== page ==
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Hey everyone, So since summer has begun and i have plenty of time on my hands (no studying woohoo! Just a full-time research position!) I have been able to finally ...
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  1. #1
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    Questions from someone getting into scripting webpages and servers.


    Hey everyone,

    So since summer has begun and i have plenty of time on my hands (no studying woohoo! Just a full-time research position!) I have been able to finally take up learning web design and development like i have been wanting. If you seen my other threads you might have noticed i have been trouble with getting a home server running (with a dynamically changing IP). Although I am still having trouble with the server i figured i might as well not waste time with hosting when i don't know how to even make the website!

    So i took up learning (X)HTML, then after i got the basics of that down i moved on the CSS, and now i have the basics of CSS under my belt (looking forward to learning more about page layouts soon though), i am now studying javascript. In the tutorials i have been reading/watching they mention an extremely useful library called JQuery. Although JQuery seems to make javascripting sooooooo much easier, i can't shake the feeling that i am cheating. I really want to know how to do Javascript, not just use JQuery. It just feels like JQuery was what Javascript should have been (like using CSS tags instead of having to get each element by a specific attribute then sorting through that element to find sub elements, etc).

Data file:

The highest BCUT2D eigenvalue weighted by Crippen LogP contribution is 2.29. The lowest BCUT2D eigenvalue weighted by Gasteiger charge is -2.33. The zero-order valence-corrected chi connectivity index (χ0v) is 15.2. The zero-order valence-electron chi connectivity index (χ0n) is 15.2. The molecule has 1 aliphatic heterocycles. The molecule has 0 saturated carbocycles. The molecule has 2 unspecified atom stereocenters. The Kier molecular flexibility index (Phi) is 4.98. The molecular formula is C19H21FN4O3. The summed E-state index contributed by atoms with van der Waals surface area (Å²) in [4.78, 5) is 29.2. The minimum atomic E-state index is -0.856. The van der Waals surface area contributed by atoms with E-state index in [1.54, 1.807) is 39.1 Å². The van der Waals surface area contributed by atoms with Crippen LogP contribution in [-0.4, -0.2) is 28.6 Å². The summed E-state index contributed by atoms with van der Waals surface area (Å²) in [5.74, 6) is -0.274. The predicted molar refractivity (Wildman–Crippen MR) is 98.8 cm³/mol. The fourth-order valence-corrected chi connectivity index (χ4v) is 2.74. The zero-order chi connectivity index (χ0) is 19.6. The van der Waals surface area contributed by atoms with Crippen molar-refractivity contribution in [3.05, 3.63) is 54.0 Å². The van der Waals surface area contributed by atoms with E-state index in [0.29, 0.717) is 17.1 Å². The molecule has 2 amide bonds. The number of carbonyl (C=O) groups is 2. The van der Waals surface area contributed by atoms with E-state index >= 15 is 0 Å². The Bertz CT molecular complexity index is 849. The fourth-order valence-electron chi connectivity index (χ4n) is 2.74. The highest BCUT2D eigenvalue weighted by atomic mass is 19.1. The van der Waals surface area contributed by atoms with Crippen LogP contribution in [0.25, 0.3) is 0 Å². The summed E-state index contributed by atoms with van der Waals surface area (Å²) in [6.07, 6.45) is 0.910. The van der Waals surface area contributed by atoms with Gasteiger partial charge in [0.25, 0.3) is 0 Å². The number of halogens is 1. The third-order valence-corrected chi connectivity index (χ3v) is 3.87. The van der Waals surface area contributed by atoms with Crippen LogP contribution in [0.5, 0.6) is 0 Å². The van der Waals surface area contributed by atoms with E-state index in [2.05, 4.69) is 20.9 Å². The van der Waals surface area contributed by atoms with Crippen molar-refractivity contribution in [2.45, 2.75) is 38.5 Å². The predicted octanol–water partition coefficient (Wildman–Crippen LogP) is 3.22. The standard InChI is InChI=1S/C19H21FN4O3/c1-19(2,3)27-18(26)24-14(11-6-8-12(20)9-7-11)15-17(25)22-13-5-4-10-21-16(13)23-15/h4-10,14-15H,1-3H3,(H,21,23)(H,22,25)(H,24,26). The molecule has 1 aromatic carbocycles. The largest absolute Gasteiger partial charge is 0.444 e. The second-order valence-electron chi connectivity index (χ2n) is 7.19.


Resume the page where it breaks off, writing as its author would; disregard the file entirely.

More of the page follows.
So do you think it's best if i just try to keep avoiding Jquery when i can? Or is it inevitable that i will end up using it for my website?

    Second question: What is a good order of learning

    My original plan for this summer was the follows:

    1. (X)HTML
    2. CSS
    3. JavaScript
    4. PHP
    5. MySQL

    Then move onto things such as AJAX, Flash, Python and Perl. Do you think this is good in terms of someone who wants to build a website and server by themselves?

    Third question: What are you opinions on PHP vs Python Vs Perl? I hear a lot of talk about Python replacing PHP and Perl completely for server side scripting but i cant help but feel the need to learn PHP before either one as it was designed specifically for server side web development.

    Thanks for the info guys!
    Last edited by Silman; 06-26-2012 at 06:51 AM.

  2. #2
    Linux Guru Cabhan's Avatar
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    jQuery is amazing. Use it. Everyone else does. Seriously. Every company I have worked at has used jQuery for its frontend JS. Vanilla JavaScript is difficult to use for DOM manipulation, is hard to get to work on all browsers, and does not have many of the convenient functions that jQuery does.

    As for your other questions, there's no great answer for this. HTML and CSS are probably good to learn first, since everything else kind of relies on them. Databases are pretty much an entirely separate subject, and MySQL is a fine example of one.

    On the subject of serverside languages, I don't like PHP. I used to like Perl, but for the past few years, I've been enamoured of Ruby and Ruby on Rails. No matter what language you use, I highly recommend learning an MVC framework (such as Ruby on Rails for Ruby, or Django for Python). Ruby, Perl, and Python have the advantage of teaching you a generally useful scripting language, as opposed to PHP, which is only used for web development.

    I will note that to make the best use of dynamic web servers, you are going to be interacting with databases, so it might be worthwhile to learn some DB basics before trying your hand at the serverside scripting.

  3. #3